Addressing The Economist magazine organised Zimbabwe economic summit in Johannesburg, Tsvangirai said the Government of National Unity (GNU), which turned two years on Wednesday had provided opportunities and an impetus for economic growth.
“We chose progress over violence, polarisation, decline and decay. Zimbabwe is moving forward. From the darkness of madness and self-destruction, to the new dawn of a New Zimbabwe,” said Tsvangirai in his key note address.
“This progress is tangible. Yes, it is slow. But it is there.”
He went on to cite few examples of this economic turn around, singling out the return of health workers and availability of medicines in hospitals, teachers and books in school, food in supermarkets and granaries as well as water, fuel, stable currency and a single digit
He however added that at the back of these gains the failed policies of the past government led by President Robert Mugabe and his Zanu (PF) party continued to haunt the country.
“Disdain for the rule of law and property rights continue to undermine our image as a safe investment destination,” said Tsvangirai.
Turning onto the proposed controversial Indigenisation Act, Tsvangirai, said his government will do all it can to pull all stops to plug the possible abuse of the law aimed at empowering ordinary citizens.
“The Indigenization Regulations were introduced as a policy to replicate the looting and chaos we saw on our farms. An erstwhile, noble land reform programme supported by all progressive Zimbabweans, was turned into a circus. Since January we have done a lot to ensure that these regulations are not an avenue to expropriation and we have sought to make them more palatable to our citizens and the investing public,” said Tsvangirai.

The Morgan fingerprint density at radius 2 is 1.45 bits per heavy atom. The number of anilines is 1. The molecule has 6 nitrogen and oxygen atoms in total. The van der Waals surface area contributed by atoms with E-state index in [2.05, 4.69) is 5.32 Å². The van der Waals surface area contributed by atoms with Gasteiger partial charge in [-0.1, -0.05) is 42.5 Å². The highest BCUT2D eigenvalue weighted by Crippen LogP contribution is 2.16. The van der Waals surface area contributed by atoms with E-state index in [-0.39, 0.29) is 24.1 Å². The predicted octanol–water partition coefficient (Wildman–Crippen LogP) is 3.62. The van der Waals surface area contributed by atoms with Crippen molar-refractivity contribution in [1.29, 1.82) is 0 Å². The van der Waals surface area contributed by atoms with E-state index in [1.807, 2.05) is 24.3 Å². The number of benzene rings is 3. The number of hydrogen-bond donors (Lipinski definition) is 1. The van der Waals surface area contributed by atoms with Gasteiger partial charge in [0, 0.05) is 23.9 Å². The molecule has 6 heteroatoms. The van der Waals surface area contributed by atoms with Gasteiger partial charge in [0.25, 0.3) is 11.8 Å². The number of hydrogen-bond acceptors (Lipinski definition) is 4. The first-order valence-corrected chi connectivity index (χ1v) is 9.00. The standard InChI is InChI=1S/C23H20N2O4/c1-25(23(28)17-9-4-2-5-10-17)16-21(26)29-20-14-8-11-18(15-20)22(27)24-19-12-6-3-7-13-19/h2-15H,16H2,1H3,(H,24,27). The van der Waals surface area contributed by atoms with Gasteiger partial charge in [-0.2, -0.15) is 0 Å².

In addition, Tsvangirai said government has put in place Sectoral Committees which are looking into the sectoral minimum thresholds to deal with the fears and concerns raised by both local and foreign investors.
“We will not rest until we have ensured that these regulations represent true, broad-based empowerment for our people and our nation – in partnership with like-minded investors of any colour, creed or nationality,” said Tsvangirai.
He said although he was happy with the progress made in meeting the Kimberly Process regulations regularising diamond mining at Marange diamonds fields, which are a subject of controversial discussions over the alleged death of thousands of people when the army moved in to stop illegal mining in 2008.
“Government put in place security to clear the people who were scrapping the surface. We want a transparent process and the initial sale processes has gone to the fiscus but there is a lot that needs to be done to fulfill the Kimberley Process certification,” said
Turning on to the issue of possible elections next year, Tsvangirai said a democratic reform roadmap agreed as part of the GPA will determine when the country’s next election will be held.
Responding to questions on the role of the military in the possible blocking of a peaceful transition and transfer of power, Tsvangirai said, “There is skepticism on the role of the security forces in undermining the will of the people. We respect our security forces and
we hope that in line with the GPA, they will respect the rule of law, the GPA itself and the Constitution of Zimbabwe. Discussions are taking place to build confidence across the barriers of yester-year.
“We are not oblivious that the armed forces are a pillar of the state and have to be given assurance about the future.”
Tsvangirai said he hoped the new electoral reforms currently taking place will lead to an uncontested electoral outcome.
“We are compiling a new, transparent voters roll and introducing progressive electoral laws. We hope these reforms, combined with a new constitution, will pave the way for an election that will respect the will of the people after the expiry of the current term of the